Disc Couplings – Failure Analysis
If history is any judge, this post will be by far the most popular in our mini-series of three blogs on disc couplings. The first post provided a broad overview of disc couplings, and the second posts covered a number of key terms used when talking about disc couplings… but this third post is on the riveting topic of disc coupling failures.
To date, the Coupling Answers blog posts coupling failures (including Jaw Coupling Failure Analysis , Gear Coupling Failure Analysis, and Grid Coupling Failure Analysis) have been extremely well-received and appreciated by our amazing customer base. One of the reasons these posts have been so well received is that so few people like to talk about failures. Fortunately, we at Coupling Services Ltd, are confident enough in our products, design capabilities, and general understanding of power transmission that troubleshooting isn’t something we shy away from. (In fact, for Hannover Fair 2015, we actually hosted a Coupling Solutions Learning Lab that was loaded with actual failed couplings. This caught countless German engineers completely off-guard.) Moving on…
Like many other coupling types, disc couplings often fail in with telling or “signature” ways that point to a likely culprit. As pictured at right, when a disc coupling is subject to excessive misalignment it is likely to experience disc pack cracking near the bushings, with the outer layers fracturing first.
Note: Given disc packs generally crack from the outer layers in, it is certainly possible that a coupling will continue to transmit torque/function with cracks in the outside layers. This means that it is still important to inspect the disc pack on a periodic basis even if the coupling appears to be functioning properly. Fortunately disc packs can generally be inspected without disassembling the coupling, and possibly even when the coupling is running (by using a strobe light assuming the coupling guard is not solid steel).
If misalignment is the likely source of a disc pack failure, it is important to realign the coupling prior to restarting the system, less the issue repeat itself. (Two options to consider when realigning a coupling are laser alignment and dial indicators.) An additional step you can take if you are not using a scalloped disc pack by Coupling Services Ltd (which offers increased misalignment handling over legacy designs), you can source a replacement coupling from us!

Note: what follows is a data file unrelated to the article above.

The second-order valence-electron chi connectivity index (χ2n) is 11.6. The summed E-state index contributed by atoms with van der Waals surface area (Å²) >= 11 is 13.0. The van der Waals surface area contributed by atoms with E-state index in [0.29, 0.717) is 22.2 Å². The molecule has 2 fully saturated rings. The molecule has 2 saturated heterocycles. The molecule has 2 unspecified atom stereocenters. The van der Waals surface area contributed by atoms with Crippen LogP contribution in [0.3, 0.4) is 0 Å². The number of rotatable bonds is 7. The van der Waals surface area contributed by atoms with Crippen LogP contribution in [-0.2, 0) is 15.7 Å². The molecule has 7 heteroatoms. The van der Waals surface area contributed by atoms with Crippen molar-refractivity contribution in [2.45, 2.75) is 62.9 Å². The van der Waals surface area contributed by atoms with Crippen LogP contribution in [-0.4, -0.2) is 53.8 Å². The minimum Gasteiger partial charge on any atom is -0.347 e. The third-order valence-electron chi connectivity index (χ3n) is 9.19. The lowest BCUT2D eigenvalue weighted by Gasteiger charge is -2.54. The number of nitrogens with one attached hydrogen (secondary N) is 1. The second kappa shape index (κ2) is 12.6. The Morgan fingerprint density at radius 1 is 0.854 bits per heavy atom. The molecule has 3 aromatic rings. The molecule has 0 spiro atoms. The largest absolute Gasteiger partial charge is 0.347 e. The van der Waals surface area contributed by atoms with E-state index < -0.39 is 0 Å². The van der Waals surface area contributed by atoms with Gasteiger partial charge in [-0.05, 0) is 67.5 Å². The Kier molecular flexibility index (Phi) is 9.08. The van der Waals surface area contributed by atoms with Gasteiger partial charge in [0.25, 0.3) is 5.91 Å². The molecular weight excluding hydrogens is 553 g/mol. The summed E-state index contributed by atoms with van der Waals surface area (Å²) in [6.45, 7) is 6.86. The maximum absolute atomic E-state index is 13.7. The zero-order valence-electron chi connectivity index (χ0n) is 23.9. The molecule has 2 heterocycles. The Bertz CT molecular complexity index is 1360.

Torque Overload Failures
Disc Pack Torque Overload Failure
Torque overload failures in disc packs look different from misalignment failures in that the fatigue cracks tend to form in the center of the disc pack rather than up against the bushings (as pictured at right).
A second thing to look for when suspecting torque overload on this disc pack is any evidence that the disc pack layers (or laminates) are separating or ballooning away from each other in the center sections between bushings.
Bent Disc Pack Bolts
In addition to the disc packs themselves, the bolts used to connect the disc pack to the flanges may be bent or distorted. Such distortions are another excellent indication that the coupling is seeing torque in excess of what it was designed to handle.
Disc Coupling Hub Burst
A third and final common way that torque overload reveals itself in a disc coupling is if a coupling hub actually bursts over the corner of the keyway. This is a failure mode common across many coupling types, and the reason the coupling fails at this point is because, due to the cut keyway, this is the weakest point in the hub.
Installation & Fastener Failures
One of the fastest way to damage a disc coupling during installation is to use impact wrenches. (Do not do this!) Not only does using an impact wrench raise the potential of twisting the disc pack (pictured at right) in a destructive manner, but it also raises the possibility of friction welding the fastener bolts to either the disc pack and or the connected flange. Fasteners should be lubricated prior to installation and torqued with care.
On the other end of the spectrum, improper torque of the fasteners may cause them to loosen. This loosening can then lead to damage and wear to the fasteners as well as hole elongation and cracking of the disc packs. To avoid either over or under torqueing the fasteners, be sure to read and follow the disc coupling’s installation instructions. (See website for more info)
While disc couplings generally hold up very well to many environmental conditions, they are certainly not impervious to everything. As such, it is critical that coupling users understand what corrosive agents may be present for a given application, and that the disc coupling is designed to operate under those conditions. (Pictured at right is a circular, non-scalloped, disc pack layer that has been corroded.)
Having just covered misalignment, torque overload, installation, fastener, and environmental failures of disc couplings, a natural question might be “How long is my coupling going to last?” Unfortunately, like all other coupling type, disc coupling life is not generically predictable as it is highly dependent upon the application and the misalignment of the given system it is driving. Shaft alignment does correlate strongly with longer coupling life… so taking the time to align the system properly with periodic checks should pay lasting dividends and not be overlooked.
To learn more about Coupling Services Ltd , disc coupling solutions for your applications, please check out Coupling Services Ltd product pages & catalogues, the non-lubricated section of The Coupling Handbook, and/or pick up the phone ask to speak with a specialist.